A Cozy, by definition is a story that’s light, fun, an easy read
you’ll fly right through, usually involving cats, knitting, tea
and not much blood or gore.
With no explicit sex, swearing or violence, according to Mystery
Conversely, noir is dark, gloomy, gritty. Violence, sex, swearing – all
part of the package.
So what do we mean by cozy noir? We ran a pre-contest contest to
come up with a tag line or definition. The winner?
Cozy Noir is like a
Glock in bunny slippers.
And here was the close second:
Cozy Noir: brooding, blanket-knitting Grandmas with .45s and a
hankering to solve a crime. "Pass me the orange pekoe and the hollow-points,
Coming to a theatre near you. Rated R for dark themes, heady violence,
and resplendent knitting.
Here’s another way to put it. Noir stories with an unlikely protagonist.
Grandma taking down the bad guys with a tazer, for example.
Theoretically, it could also mean a cozy story with an unlikely
protagonist, too. A gang member deduces who stole the cookies while
knitting and talking
to Fluffy the cat. Of course, Fluffy assists in the investigation
and in the end, all is forgiven and the cookies are shared over a nice
The main idea is to have some fun with this. Break out of the subgenre
mold, surprise us, and write a great story.
In order to kick off the contest, we’ve included a few stories in
this issue that we hope will inspire you: A Fistful of Cozy by JA Konrath,
Favourite Things by K. Robert Einarson, Unstuffed by Bill Blume and A
Child’s Prayer by Sandra Ruttan. We selected these stories so
that we could cover a wide range of what we felt qualified as cozy noir,
the humourous to the disturbing. Our usual length guidelines do
not apply to these sample stories because they have been offered for
of launching the contest. Length requirements do apply to contest
First prize: Publication in our Winter Issue, publication in our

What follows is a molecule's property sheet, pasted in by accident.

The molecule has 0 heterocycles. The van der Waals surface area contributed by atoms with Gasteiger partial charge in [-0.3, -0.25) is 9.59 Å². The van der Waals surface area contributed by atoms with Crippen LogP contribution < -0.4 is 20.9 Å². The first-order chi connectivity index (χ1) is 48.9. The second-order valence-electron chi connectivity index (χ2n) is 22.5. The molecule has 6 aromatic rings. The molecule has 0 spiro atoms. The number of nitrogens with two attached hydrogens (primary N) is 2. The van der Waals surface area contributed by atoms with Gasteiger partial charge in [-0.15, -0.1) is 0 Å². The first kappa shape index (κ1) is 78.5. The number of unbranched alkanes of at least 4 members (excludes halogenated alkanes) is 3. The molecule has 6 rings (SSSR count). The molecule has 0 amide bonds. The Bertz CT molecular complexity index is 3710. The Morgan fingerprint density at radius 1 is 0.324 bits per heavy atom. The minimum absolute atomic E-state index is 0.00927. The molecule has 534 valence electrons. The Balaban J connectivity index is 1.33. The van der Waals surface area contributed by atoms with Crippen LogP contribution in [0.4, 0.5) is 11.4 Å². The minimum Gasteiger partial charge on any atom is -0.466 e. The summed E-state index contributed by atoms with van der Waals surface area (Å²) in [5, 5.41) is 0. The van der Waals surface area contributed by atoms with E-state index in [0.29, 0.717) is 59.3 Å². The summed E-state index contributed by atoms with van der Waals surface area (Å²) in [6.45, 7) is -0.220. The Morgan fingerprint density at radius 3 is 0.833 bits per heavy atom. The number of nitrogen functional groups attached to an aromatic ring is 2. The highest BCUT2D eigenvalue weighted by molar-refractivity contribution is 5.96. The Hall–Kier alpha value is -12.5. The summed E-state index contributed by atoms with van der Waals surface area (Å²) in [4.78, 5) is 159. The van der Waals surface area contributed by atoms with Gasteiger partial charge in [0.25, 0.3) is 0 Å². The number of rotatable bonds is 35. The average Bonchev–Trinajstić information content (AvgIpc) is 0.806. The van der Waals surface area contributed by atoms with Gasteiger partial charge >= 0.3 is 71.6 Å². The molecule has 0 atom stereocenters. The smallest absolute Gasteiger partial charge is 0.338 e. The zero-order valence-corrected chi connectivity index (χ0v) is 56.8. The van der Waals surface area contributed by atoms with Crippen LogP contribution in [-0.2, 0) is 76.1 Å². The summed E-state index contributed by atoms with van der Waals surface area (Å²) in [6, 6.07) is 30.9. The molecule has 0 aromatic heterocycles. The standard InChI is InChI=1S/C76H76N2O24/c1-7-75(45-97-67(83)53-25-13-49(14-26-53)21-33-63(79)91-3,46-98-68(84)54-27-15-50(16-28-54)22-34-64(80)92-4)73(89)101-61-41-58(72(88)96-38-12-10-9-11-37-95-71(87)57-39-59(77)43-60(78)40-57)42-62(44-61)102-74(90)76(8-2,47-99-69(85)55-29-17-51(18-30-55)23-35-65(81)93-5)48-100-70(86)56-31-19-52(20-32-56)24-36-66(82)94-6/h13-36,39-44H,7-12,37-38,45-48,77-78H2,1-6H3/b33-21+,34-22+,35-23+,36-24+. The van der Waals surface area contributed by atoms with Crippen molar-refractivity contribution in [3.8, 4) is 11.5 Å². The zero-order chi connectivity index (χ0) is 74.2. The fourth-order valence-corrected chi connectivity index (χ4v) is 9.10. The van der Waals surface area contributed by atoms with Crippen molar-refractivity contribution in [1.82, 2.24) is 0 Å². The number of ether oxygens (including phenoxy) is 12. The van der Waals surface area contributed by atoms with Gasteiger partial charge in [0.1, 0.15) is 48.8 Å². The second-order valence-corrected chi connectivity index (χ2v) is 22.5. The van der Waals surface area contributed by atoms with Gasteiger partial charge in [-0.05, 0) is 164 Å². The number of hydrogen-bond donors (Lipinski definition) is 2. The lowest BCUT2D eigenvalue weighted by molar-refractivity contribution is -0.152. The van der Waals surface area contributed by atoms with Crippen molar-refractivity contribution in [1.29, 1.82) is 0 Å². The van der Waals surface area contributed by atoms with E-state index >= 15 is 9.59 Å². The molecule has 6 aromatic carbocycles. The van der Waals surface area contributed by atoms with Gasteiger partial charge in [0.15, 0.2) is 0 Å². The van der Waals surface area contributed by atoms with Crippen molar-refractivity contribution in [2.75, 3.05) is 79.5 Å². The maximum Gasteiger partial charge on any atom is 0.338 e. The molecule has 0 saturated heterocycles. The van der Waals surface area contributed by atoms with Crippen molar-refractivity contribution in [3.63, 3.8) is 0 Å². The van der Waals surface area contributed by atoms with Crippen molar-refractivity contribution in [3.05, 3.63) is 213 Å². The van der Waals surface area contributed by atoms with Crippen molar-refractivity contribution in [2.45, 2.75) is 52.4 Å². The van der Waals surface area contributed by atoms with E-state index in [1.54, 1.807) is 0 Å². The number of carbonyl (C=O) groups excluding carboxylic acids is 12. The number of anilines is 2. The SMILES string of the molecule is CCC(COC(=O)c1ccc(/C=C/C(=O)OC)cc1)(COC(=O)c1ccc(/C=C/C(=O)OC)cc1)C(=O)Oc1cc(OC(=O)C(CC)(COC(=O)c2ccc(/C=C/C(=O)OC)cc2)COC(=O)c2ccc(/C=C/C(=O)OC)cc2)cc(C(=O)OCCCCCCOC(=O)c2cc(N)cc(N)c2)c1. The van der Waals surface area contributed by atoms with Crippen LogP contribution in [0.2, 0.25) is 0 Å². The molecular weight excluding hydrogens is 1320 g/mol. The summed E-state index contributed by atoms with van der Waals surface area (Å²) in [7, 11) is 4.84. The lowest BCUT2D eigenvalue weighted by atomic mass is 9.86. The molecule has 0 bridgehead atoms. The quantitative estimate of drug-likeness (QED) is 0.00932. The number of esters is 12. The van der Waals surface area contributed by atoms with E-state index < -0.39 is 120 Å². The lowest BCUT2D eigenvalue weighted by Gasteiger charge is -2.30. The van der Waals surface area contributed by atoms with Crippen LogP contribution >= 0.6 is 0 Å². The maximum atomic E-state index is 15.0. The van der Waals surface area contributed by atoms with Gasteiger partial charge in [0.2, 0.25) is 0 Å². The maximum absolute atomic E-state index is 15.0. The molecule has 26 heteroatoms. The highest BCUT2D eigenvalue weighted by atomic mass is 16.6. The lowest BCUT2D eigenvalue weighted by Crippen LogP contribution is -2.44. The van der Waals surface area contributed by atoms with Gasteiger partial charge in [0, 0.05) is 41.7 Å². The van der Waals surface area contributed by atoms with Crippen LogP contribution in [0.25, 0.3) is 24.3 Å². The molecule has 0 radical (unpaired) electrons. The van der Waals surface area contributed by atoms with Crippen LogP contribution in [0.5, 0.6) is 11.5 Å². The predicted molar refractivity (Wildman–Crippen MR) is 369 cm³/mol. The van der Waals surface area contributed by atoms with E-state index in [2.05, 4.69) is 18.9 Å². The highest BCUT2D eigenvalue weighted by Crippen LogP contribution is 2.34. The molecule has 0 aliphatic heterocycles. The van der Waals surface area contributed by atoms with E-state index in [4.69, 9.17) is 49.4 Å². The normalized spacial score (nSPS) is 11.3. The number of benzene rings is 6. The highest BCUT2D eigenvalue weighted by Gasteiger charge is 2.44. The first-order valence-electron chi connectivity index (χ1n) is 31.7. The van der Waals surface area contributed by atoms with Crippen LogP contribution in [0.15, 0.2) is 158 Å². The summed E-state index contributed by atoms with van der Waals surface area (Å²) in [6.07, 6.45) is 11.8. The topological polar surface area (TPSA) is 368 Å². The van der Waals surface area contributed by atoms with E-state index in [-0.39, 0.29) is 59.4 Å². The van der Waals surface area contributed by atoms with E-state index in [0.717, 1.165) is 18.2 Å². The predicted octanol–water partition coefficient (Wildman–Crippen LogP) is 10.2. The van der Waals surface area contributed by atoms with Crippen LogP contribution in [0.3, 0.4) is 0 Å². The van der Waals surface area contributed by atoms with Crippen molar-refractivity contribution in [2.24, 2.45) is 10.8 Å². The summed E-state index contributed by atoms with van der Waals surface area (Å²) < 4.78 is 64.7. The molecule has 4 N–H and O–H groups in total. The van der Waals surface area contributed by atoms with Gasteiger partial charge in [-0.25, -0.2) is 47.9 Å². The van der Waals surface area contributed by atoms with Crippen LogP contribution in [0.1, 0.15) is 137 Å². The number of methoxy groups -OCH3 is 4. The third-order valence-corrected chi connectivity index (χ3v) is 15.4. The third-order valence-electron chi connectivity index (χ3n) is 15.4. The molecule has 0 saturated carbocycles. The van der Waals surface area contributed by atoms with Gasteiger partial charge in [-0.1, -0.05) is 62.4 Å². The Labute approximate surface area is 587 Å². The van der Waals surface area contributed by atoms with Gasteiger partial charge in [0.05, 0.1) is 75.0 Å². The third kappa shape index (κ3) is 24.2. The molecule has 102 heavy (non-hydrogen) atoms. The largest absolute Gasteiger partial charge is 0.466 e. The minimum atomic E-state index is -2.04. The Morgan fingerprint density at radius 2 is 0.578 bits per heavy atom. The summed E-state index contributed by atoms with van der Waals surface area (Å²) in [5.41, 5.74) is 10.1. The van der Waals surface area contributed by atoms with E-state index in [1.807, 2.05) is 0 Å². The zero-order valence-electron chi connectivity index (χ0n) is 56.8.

next anthology, a signed copy of Duane Swierczynski’s book, The
a signed ARC of Duane’s new book (due out in November),
titled The Blonde.
Other selected entries will be published in our Winter Issue. The
authors will receive payment for their story publication and an
autographed copy of a book by one of the following: Mark Billingham,
Simon Kernick, JA Konrath, Stuart MacBride, Ian Rankin, Cornelia
Read, JD Rhoades and David Skibbons.* Sorry, winners do not receive
a copy of
a book by each author, just one.)
Entries selected for publication in our Winter Issue will receive
the standard payment for publication of their story.
Contest entries should be sent to: firstname.lastname@example.org
Please read our submission guidelines, which are posted on our
website, and follow them.
There is no entry fee for this contest. Each person may submit no more than
Regular Spinetingler editors are not eligible to enter.
Entries may be submitted between June 21, 2006 and September 5, 2006.
Entries submitted before June 21 or after September 5 will not be considered.
We are restricting this contest to the first 100 entries only, in order to
preserve what little is left of the sanity of our editorial staff.
Please bear in mind that contest entries will not be edited. This is why entries
will not be accepted until June 21. Take your time. Polish your work. Make
sure it’s ready when you send it.
Entries that do not follow the submission guidelines may be disqualified without
notification. Entries that are not sent to the correct email address may be
disqualified without notification.
Winners will be notified in October and receive their prizes then. Their stories
will be published in the winter issue.
All entries should include a thirty-word author bio and the following release,
with the correct information inserted. Entries that do not contain a release
may be disqualified without notification.
I, INSERT AUTHOR NAME, certify that I am the writer/artist of the work being
submitted to Spinetingler Magazine. This story, INSERT STORY NAME, has not
been published previously online or in print and has never been printed in
in part on a blog, website or forum or any other medium. I also agree that
Spinetingler Magazine may archive work after initial publication. I further
agree that Spinetingler
may consider my work for print/electronic publication in a best of" anthology
at some point. I retain copyright and all rights to my work except First WORLDWIDE
Rights. My work may not appear in another publication for 15 months following
its release in Spinetingler Magazine without written consent from the editor
in order for it to be considered for the anthology. If my work should appear
in another publication after that time has elapsed, it will be noted that it
first appeared in Spinetingler Magazine, at www.spinetinglermag.com
Spinetingler would like to thank:
Mark Billingham, Anne Frasier, Simon Kernick, JA Konrath, Stuart MacBride, Cornelia Read, David Skibbons and
Duane Swierczynski for supporting this contest.
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